Gamma-aminobutyric acid ( GABA ) is a widely occurring inhibitory neurotransmitter in vertebrate and invertebrate neural tissue. To explore the role of GABA as a putative neurotransmitter in the optic lobes of the crab Hemigrapsus nudus,

light microscope autoradiography ( LM ARG ), light microscope immunocytochemistry ( LM ICC ), and neurochemical techniques were employed. ARG labeling of 3H-GABA was observed over specific neuronal cell bodies and axon fibers in the two outer optic neuropils, the lamina ganglionaris and the medulla externa. Biochemical analysis of 3H-GABA uptake revealed little surface receptor binding as picrotoxin and bicuculline did not appear to effect uptake. Similar biochemical experiments showed little glial . involvement. 2,4-diaminobutyrate ( L-DABA ), shown in other studies to preferentially inhibit uptake by neurons but not glia, matched the degree of inhibition of uptake seen by unlabeled GABA, which affects uptake by neurons and glia equally. p-Alanine, which has the reverse effect of L-DABA, reduced uptake only slightly more than seen in untreated eyes. Hence, ARG labeling was primarily intracellular and confined to neurons.

LM ICC staining of GABA was found in specific neurons in the same regions of the neuropils which tested positive by ARG. In addition to verifying the presence of endogenous GABA, ICC findings support the assumption that uptake of exogenous GABA occurs in cells that contain and presumably use that transmitter.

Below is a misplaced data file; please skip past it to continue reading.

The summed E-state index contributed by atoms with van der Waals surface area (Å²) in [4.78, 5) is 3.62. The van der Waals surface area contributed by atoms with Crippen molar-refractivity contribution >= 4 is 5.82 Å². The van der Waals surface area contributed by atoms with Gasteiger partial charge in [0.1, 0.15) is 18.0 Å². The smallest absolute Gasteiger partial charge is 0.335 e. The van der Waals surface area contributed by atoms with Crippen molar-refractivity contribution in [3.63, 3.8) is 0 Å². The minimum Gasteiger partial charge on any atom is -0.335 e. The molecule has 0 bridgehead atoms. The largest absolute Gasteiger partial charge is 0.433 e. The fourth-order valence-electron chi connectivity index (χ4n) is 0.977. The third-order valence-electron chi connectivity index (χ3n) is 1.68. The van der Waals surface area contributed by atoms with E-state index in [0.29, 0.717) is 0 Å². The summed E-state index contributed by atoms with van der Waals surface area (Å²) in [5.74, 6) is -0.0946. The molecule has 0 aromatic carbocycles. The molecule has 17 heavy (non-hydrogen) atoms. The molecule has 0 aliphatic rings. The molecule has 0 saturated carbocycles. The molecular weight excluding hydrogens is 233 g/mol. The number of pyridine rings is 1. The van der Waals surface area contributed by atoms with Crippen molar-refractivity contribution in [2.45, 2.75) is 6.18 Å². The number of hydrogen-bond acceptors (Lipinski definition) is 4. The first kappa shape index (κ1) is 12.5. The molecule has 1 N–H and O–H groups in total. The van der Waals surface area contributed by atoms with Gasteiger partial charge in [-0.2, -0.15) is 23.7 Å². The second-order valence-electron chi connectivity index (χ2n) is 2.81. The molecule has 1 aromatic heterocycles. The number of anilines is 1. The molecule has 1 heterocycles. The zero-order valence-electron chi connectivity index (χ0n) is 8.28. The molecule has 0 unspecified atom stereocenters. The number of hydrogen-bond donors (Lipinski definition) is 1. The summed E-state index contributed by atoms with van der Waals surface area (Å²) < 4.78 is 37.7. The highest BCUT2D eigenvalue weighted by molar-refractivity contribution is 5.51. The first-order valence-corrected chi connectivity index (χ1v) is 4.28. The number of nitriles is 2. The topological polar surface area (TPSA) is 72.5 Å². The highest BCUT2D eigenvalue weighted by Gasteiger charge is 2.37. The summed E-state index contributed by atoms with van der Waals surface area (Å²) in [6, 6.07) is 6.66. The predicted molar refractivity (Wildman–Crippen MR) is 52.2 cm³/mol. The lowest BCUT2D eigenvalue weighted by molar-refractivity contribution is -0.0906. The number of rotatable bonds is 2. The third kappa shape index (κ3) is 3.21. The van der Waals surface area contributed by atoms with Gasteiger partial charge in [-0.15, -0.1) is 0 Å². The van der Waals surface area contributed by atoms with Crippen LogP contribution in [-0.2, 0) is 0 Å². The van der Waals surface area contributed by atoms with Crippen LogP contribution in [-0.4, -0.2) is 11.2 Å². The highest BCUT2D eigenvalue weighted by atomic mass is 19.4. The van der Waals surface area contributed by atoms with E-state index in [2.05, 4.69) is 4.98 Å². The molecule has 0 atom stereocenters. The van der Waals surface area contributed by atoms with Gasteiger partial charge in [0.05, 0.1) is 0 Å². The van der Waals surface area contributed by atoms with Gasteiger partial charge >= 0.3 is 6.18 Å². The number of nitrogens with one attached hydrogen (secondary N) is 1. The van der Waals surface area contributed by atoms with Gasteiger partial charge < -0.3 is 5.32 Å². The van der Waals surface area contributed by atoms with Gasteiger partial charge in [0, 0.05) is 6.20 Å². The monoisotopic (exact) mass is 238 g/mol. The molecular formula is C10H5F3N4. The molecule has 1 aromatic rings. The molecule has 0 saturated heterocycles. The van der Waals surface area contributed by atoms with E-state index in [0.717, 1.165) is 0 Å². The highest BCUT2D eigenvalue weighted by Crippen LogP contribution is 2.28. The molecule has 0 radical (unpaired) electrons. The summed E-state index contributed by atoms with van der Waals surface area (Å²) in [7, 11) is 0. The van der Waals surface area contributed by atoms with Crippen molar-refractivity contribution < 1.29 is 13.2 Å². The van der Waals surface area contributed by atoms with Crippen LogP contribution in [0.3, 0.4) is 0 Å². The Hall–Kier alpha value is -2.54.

Neurochemical analysis of uptake describe a high-affinity, sodiumdependent, metabolically active process, findings similar to uptake mechanisms described for GABA in vertebrate central nervous system and retinal tissue. Release of label from preloaded eyes was effected in a dose-dependent manner using high concentrations of potassium. Neither uptake nor release appeared to involve the cytoskeletal elements actin or tubulin as cytochalasin B and colchicine did not effect either process.

Results described above establish GABA as a putative neurotransmitter in the optic lobes of the eye of Hemigrapsus nudus.

Demonstration of the presence of endogenous GABA in specific neurons, uptake of 3H-GABA into specific neurons by a high-affinity, sodium-dependent, metabolically active process, and demonstration of release of 3H-GABA satisfy half of the criteria for establishing a substance as a neurotransmitter.

LLU Discipline





Graduate School

First Advisor

George Maeda

Second Advisor

Robert W. Teel

Third Advisor

Ramon G. Gonzalez

Fourth Advisor

Robert L. Schultz

Fifth Advisor

John W. Patrickson

Degree Name

Doctor of Philosophy (PhD)

Degree Level


Year Degree Awarded


Date (Title Page)




Library of Congress/MESH Subject Headings

Crabs -- physiology; Gaba; Neuroregulators



Page Count

ix; 134

Digital Format


Digital Publisher

Loma Linda University Libraries

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This title appears here courtesy of the author, who has granted Loma Linda University a limited, non-exclusive right to make this publication available to the public. The author retains all other copyrights.


Loma Linda University Electronic Theses and Dissertations

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Loma Linda University. Del E. Webb Memorial Library. University Archives

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